Bubble in the Sun: The Florida Boom of the 1920s and How It Brought on the Great Depression
Florida was a Southern state brimming with promise and possibility. The ocean adjacent and swamp pervaded land remained undeveloped until the turn of the century. By the end of the 1920s, Florida served as a focal point for the economic catastrophe that was the Great Depression. The story of Florida’s meteoric rise and fall in the boom and bust nature of business is complex and multilayered. The business visionaries who helped construct the towering edifices that dotted urban skylines and sought to create oases for the affluent never seemed to see a downside. Henry Flagler took his profits as an oil tycoon and found a second act in producing and promoting a luxury hotel. His hotels were successful, yet his railroads wound up in the red. The other gentleman who dominated the narrative, from George Merrick to Addison Mizner lived and died by their creations, offering future prosperity to investors, yet history would prove bleak. A lesson to be learned the hard way.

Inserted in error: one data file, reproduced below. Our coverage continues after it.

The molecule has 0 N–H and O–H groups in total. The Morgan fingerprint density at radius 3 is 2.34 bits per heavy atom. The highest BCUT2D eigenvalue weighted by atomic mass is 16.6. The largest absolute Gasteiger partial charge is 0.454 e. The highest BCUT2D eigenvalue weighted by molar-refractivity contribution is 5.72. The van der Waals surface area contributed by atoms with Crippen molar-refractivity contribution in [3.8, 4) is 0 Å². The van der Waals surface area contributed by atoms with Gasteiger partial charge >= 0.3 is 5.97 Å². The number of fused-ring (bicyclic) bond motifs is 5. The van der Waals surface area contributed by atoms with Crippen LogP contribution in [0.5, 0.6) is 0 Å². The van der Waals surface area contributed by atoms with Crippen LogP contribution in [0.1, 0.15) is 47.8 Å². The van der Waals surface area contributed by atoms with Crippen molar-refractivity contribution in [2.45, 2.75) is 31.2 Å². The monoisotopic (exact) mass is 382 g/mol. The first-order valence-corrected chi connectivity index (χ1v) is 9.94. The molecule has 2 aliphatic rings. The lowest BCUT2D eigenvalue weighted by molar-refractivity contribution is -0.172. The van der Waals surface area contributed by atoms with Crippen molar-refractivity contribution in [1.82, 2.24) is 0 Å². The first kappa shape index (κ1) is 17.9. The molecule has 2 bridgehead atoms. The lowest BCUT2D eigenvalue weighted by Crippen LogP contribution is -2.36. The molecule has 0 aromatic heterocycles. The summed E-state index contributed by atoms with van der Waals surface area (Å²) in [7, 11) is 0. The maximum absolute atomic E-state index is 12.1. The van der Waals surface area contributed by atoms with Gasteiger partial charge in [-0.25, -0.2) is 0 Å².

Bubble in the Sun fascinates the reader with multiple biographies of movers, shakers and prominent voices in the Florida land boom. From Flagler to Marjory Stoneman Douglas, each persona proves immensely interesting. The author takes the reader for a trip back to a time where rich was admirable, ignorance was bliss and intolerance entirely too predominant. The author remains impartial in opinions, but the results speak loud. Grade A History!
This page was created by an City Book Review staff member.
|Page Count||432 pages|
|Publisher||Simon & Schuster|
|Amazon||Buy this Book|